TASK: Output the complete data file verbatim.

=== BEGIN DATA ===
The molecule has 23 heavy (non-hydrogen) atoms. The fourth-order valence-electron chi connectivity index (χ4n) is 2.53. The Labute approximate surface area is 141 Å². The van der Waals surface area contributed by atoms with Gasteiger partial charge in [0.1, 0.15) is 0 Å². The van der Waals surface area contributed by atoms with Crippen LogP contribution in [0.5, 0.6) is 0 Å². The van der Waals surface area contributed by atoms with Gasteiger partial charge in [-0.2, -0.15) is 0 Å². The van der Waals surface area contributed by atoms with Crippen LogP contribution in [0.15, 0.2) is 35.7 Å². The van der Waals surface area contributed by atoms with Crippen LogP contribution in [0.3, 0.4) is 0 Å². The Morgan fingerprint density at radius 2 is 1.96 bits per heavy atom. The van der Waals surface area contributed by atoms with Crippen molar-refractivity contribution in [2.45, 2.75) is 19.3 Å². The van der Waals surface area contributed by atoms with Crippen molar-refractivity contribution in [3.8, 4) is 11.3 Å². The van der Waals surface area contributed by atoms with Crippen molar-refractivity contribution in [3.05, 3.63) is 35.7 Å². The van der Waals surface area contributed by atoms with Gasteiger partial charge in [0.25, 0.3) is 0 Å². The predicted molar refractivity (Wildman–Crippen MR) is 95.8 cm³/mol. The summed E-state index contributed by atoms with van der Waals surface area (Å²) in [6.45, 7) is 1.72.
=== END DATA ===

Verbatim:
The molecule has 23 heavy (non-hydrogen) atoms. The fourth-order valence-electron chi connectivity index (χ4n) is 2.53. The Labute approximate surface area is 141 Å². The van der Waals surface area contributed by atoms with Gasteiger partial charge in [0.1, 0.15) is 0 Å². The van der Waals surface area contributed by atoms with Crippen LogP contribution in [0.5, 0.6) is 0 Å². The van der Waals surface area contributed by atoms with Gasteiger partial charge in [-0.2, -0.15) is 0 Å². The van der Waals surface area contributed by atoms with Crippen LogP contribution in [0.15, 0.2) is 35.7 Å². The van der Waals surface area contributed by atoms with Crippen LogP contribution in [0.3, 0.4) is 0 Å². The Morgan fingerprint density at radius 2 is 1.96 bits per heavy atom. The van der Waals surface area contributed by atoms with Crippen molar-refractivity contribution in [2.45, 2.75) is 19.3 Å². The van der Waals surface area contributed by atoms with Crippen molar-refractivity contribution in [3.8, 4) is 11.3 Å². The van der Waals surface area contributed by atoms with Crippen molar-refractivity contribution in [3.05, 3.63) is 35.7 Å². The van der Waals surface area contributed by atoms with Gasteiger partial charge in [0.25, 0.3) is 0 Å². The predicted molar refractivity (Wildman–Crippen MR) is 95.8 cm³/mol. The summed E-state index contributed by atoms with van der Waals surface area (Å²) in [6.45, 7) is 1.72.